Heat injury in youth sport
- 1Department of Epidemiology, Gillings School of Global Public Health, University of North Carolina at Chapel Hill, Chapel Hill, North Carolina, USA
- 2Department of Exercise and Sport Science, University of North Carolina at Chapel Hill, Chapel Hill, North Carolina, USA
- 3Department of Orthopedics, University of North Carolina at Chapel Hill, Chapel Hill, North Carolina, USA
- Correspondence to Dr S W Marshall, CB#7435, Department of Epidemiology, Gillings School of Global Public Health, University of North Carolina at Chapel Hill, Chapel Hill, NC 27599-7435, USA;
- Accepted 30 September 2009
- Published Online First 25 October 2009
Heat injury is a potentially lethal condition that is considered to be completely preventable. Fatal heat injury is relatively rare (0.20 per 100 000 player-seasons in US high school football) and there are very limited data on non-fatal incidence. Expert recommendations for prevention include gradual acclimatisation of youth athletes to hot conditions, reductions in activity in hot and humid conditions, wearing light and light-coloured clothing, careful monitoring of athletes for signs of heat injury to facilitate immediate detection, having the resources to immediately and rapidly cool affected athletes, and education of athletes, care givers, and coaches about heat injury. Although a base of observational case data, physiological information, and expert opinion exists, the science surrounding this field is devoid of health communication and health behaviour research, and there is a pressing need for analytical studies to evaluate intervention programmes and/or identify new risk factors. There is also a need for ongoing data collection on heat injury incidence and on the knowledge, attitudes and behaviours towards heat injury among youth athletes, their care givers and their coaches.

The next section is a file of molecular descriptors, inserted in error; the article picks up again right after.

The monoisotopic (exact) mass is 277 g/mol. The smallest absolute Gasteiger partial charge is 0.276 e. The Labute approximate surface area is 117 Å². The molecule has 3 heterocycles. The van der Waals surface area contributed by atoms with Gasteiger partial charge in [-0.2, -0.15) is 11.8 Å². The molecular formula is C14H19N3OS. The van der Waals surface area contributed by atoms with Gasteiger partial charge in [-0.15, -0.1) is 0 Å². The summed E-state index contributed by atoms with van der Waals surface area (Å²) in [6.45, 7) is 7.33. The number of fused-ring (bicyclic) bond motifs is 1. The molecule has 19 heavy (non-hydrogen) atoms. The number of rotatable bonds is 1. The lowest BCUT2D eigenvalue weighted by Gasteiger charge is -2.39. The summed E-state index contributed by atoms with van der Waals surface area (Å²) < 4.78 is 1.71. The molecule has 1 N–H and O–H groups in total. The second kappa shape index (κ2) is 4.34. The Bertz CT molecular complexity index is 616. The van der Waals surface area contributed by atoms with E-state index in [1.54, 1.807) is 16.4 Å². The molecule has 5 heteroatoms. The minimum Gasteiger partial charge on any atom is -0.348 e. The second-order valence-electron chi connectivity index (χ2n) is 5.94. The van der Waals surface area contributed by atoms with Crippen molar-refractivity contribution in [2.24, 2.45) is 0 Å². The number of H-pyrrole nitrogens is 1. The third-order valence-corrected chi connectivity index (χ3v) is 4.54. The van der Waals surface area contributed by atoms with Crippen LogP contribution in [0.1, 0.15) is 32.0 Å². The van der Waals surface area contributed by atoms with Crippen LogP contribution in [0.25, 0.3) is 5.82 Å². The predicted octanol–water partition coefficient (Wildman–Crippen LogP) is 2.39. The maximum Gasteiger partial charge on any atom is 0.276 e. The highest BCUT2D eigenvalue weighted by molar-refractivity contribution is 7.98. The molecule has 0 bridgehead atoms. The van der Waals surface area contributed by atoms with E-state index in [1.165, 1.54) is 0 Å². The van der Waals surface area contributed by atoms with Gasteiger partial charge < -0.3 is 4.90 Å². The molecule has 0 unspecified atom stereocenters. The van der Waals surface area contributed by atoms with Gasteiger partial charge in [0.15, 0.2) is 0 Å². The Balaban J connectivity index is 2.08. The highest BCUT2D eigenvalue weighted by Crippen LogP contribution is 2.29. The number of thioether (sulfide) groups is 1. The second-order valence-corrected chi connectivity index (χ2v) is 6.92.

Competing interests None.
Provenance and Peer review Commissioned; externally peer reviewed.